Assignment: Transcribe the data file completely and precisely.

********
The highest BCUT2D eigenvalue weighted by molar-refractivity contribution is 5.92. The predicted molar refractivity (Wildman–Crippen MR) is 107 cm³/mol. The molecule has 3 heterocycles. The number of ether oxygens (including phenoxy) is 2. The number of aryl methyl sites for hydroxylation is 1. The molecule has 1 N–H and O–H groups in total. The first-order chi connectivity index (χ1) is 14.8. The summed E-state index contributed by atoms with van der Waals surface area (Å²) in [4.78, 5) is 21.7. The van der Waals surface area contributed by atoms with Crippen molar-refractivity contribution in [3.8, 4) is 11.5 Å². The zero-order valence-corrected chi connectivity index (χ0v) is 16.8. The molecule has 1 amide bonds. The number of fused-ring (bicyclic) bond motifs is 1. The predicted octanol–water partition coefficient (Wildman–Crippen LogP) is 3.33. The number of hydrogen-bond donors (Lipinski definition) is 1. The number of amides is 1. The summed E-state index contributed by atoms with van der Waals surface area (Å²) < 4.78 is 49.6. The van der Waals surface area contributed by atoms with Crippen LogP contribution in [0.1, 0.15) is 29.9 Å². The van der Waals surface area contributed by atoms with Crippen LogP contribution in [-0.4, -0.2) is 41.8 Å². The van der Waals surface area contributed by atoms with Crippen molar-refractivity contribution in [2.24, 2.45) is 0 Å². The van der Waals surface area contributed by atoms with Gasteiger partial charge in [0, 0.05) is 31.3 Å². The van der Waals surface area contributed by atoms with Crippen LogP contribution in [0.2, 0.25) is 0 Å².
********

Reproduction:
The highest BCUT2D eigenvalue weighted by molar-refractivity contribution is 5.92. The predicted molar refractivity (Wildman–Crippen MR) is 107 cm³/mol. The molecule has 3 heterocycles. The number of ether oxygens (including phenoxy) is 2. The number of aryl methyl sites for hydroxylation is 1. The molecule has 1 N–H and O–H groups in total. The first-order chi connectivity index (χ1) is 14.8. The summed E-state index contributed by atoms with van der Waals surface area (Å²) in [4.78, 5) is 21.7. The van der Waals surface area contributed by atoms with Crippen molar-refractivity contribution in [3.8, 4) is 11.5 Å². The zero-order valence-corrected chi connectivity index (χ0v) is 16.8. The molecule has 1 amide bonds. The number of fused-ring (bicyclic) bond motifs is 1. The predicted octanol–water partition coefficient (Wildman–Crippen LogP) is 3.33. The number of hydrogen-bond donors (Lipinski definition) is 1. The number of amides is 1. The summed E-state index contributed by atoms with van der Waals surface area (Å²) < 4.78 is 49.6. The van der Waals surface area contributed by atoms with Crippen LogP contribution in [0.1, 0.15) is 29.9 Å². The van der Waals surface area contributed by atoms with Crippen LogP contribution in [-0.4, -0.2) is 41.8 Å². The van der Waals surface area contributed by atoms with Crippen molar-refractivity contribution in [2.24, 2.45) is 0 Å². The van der Waals surface area contributed by atoms with Gasteiger partial charge in [0, 0.05) is 31.3 Å². The van der Waals surface area contributed by atoms with Crippen LogP contribution in [0.2, 0.25) is 0 Å².